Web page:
WASHINGTON (CN) – The nature of modern house parties dominated lively Supreme Court oral arguments on Wednesday as the justices considered whether police officers had probable cause to make trespassing arrests.
An arrest for unlawful entry requires officers to consider intent, and prove that a suspect knew or should have known that they entered a property without permission from the owner. In the 2008 case at hand, the D.C. Circuit said that officers had failed to consider either before arresting individuals whose raucous partying at a home in Northeast Washington spurred 911 calls.
Led by Theodore Wesby, 16 of the 21 partiers brought a federal complaint against five police officers and the District of Columbia for false arrest and negligent supervision. Police took their appeal to the Supreme Court after the D.C. Circuit affirmed a $700,000 verdict against them.
D.C. Solicitor General Todd Sunhwae Kim urged the justices at oral arguments Wednesday to step into the officers’ shoes.
They entered a home with little in the way of furniture but a bounty of scantily clad women, their garter belts blooming with cash. Kim said trespassers typically target uninhabited homes for parties, and that the confrontation by police here caused the revelers to scatter.
None of the partiers claimed a right to be there and their behavior was generally suspicious during police interrogations.
Justice Sonia Sotomayor pressed Kim to explain why the partiers needed more than an invitation.
“I don’t have a property right when I get invited into someone’s home,” she said. “I don’t ask to look at their lease. I don’t ask to – for them to establish, to my satisfaction or anyone else’s – their right to be there. I assume if they’re there, they can invite me in.”
Before echoing his colleague’s point, Justice Breyer first joked that perhaps he shouldn’t weigh in on the nature of modern house parties since he is more familiar with the Middle Ages.
Diving in despite his better judgment, 79-year-old Breyer offered a hypothetical situation.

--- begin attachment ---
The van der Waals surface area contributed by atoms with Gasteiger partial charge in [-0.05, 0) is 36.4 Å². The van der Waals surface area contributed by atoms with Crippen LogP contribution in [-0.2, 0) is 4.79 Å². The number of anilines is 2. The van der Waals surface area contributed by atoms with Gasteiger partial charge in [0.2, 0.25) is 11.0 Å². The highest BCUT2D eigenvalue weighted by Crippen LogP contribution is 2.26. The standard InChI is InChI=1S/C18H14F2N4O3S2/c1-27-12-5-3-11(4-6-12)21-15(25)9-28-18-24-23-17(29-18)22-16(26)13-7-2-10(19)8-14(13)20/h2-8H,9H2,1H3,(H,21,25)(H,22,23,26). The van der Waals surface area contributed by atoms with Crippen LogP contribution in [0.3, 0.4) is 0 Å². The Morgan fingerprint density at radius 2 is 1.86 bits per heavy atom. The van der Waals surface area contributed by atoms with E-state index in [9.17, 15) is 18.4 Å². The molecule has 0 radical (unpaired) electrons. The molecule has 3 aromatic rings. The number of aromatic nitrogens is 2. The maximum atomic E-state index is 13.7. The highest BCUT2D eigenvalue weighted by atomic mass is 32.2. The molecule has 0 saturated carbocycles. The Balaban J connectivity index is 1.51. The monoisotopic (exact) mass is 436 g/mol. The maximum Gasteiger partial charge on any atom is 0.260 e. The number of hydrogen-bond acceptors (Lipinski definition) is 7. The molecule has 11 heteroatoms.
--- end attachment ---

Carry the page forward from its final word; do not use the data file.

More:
“Younger people frequently say, ‘hey – there’s a party at Joe’s house,’” Breyer said. “And before you know it, 50 people go to Joe’s house. They don’t ask if Joe rents or owns the house – they just assume he has a right to it.”
Kim called the D.C. Circuit’s approach impractical, saying officers should not be expected to “heighten their understanding” of the partygoers’ perceived invitation.
“We don’t think that’s what police officers are required to do on the scene,” Kim said.
Officers need more leeway, he added, when dealing with suspects will often offer innocent explanations for their conduct that prove false.
“A readily available inference for a reasonable officer was that the partygoers were not blameless dupes tricked into some else’s house, but the simpler explanation, they were trespassing to throw a party with drugs and strippers in a place where they thought they wouldn’t get caught,” Kim said.
The outcome of this case will impact the standard for probable cause as it applies to mental state, or intent, of a criminal suspect, determining whether officers can rely on circumstantial evidence or must have probable cause supported by direct evidence of mental state.
Though the district warns the latter would chill the ability of police officers to do their jobs, an attorney for the partiers argued Tuesday that the standard for Fourth Amendment immunity here is clear.
“The host corroborated their statements, and the owner of the house confirmed the host was not some stranger,” said Nathaniel Garrett, a partner at Jones Day in San Francisco. “She had been involved in lease negotiations that ultimately fell through.”
Garrett also disputed that the house appeared vacant, noting that it was furnished with a bed and chairs, as well as candles, window coverings, a shower curtain and a stereo. All of the utilities were on as well, he said. Under D.C. law, Garrett said, the house was not considered vacant.
In response to a question from Justice Samuel Alito about what the officers should have done after making all of their inquiries at the house, Garrett said officers could have asked the partiers to leave once they knew the owner did not want them there.
If they refused to leave at that point, then it would become unlawful entry, he said. They could have also cited them for disorderly conduct, which would not have raised Fourth Amendment concerns.
The partiers had told police that they got their invite to what was billed as a bachelor party from a woman named “Peaches.” One guest said Peaches was renting the house from the owner, but police found no trace of the hostess at the party. When they reached her on the phone, she refused to return to the house, fearing arrest. Peaches said she had given her guests permission to have the party, but later conceded that the owner had not authorized it.
The owner told police officers he had tried to work out a lease agreement with Peaches, but confirmed that the partiers did not have his permission for the late-night shindig.